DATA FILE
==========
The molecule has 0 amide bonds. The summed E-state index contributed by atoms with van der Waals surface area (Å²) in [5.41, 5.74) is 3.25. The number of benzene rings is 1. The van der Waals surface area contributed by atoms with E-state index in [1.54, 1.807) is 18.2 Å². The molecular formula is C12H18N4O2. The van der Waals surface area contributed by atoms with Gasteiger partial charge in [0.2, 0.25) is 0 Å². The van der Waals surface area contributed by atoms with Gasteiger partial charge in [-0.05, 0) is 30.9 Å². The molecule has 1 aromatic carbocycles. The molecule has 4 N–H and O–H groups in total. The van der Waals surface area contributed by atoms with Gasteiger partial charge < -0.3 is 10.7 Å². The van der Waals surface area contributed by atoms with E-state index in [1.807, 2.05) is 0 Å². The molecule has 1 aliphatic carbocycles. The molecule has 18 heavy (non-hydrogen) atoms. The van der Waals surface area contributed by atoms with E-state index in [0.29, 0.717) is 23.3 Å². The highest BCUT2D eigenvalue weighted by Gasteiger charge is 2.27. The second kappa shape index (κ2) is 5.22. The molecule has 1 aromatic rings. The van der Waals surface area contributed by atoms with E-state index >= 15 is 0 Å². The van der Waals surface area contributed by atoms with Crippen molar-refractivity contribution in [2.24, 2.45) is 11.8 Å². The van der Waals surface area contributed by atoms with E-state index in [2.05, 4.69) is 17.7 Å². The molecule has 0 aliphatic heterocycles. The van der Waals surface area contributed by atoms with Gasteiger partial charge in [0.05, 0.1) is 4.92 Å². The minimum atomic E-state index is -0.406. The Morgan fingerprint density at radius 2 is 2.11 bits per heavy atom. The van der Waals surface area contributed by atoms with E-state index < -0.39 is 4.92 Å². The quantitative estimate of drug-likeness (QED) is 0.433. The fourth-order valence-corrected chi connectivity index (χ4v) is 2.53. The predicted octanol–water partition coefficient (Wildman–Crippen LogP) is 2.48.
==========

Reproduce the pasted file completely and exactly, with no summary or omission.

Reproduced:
The molecule has 0 amide bonds. The summed E-state index contributed by atoms with van der Waals surface area (Å²) in [5.41, 5.74) is 3.25. The number of benzene rings is 1. The van der Waals surface area contributed by atoms with E-state index in [1.54, 1.807) is 18.2 Å². The molecular formula is C12H18N4O2. The van der Waals surface area contributed by atoms with Gasteiger partial charge in [0.2, 0.25) is 0 Å². The van der Waals surface area contributed by atoms with Gasteiger partial charge in [-0.05, 0) is 30.9 Å². The molecule has 1 aromatic carbocycles. The molecule has 4 N–H and O–H groups in total. The van der Waals surface area contributed by atoms with Gasteiger partial charge < -0.3 is 10.7 Å². The van der Waals surface area contributed by atoms with E-state index in [1.807, 2.05) is 0 Å². The molecule has 1 aliphatic carbocycles. The molecule has 18 heavy (non-hydrogen) atoms. The van der Waals surface area contributed by atoms with E-state index in [0.29, 0.717) is 23.3 Å². The highest BCUT2D eigenvalue weighted by Gasteiger charge is 2.27. The second kappa shape index (κ2) is 5.22. The molecule has 1 aromatic rings. The van der Waals surface area contributed by atoms with E-state index >= 15 is 0 Å². The van der Waals surface area contributed by atoms with Crippen molar-refractivity contribution in [2.24, 2.45) is 11.8 Å². The van der Waals surface area contributed by atoms with E-state index in [2.05, 4.69) is 17.7 Å². The molecule has 0 aliphatic heterocycles. The van der Waals surface area contributed by atoms with Gasteiger partial charge in [0.05, 0.1) is 4.92 Å². The minimum atomic E-state index is -0.406. The Morgan fingerprint density at radius 2 is 2.11 bits per heavy atom. The van der Waals surface area contributed by atoms with E-state index < -0.39 is 4.92 Å². The quantitative estimate of drug-likeness (QED) is 0.433. The fourth-order valence-corrected chi connectivity index (χ4v) is 2.53. The predicted octanol–water partition coefficient (Wildman–Crippen LogP) is 2.48.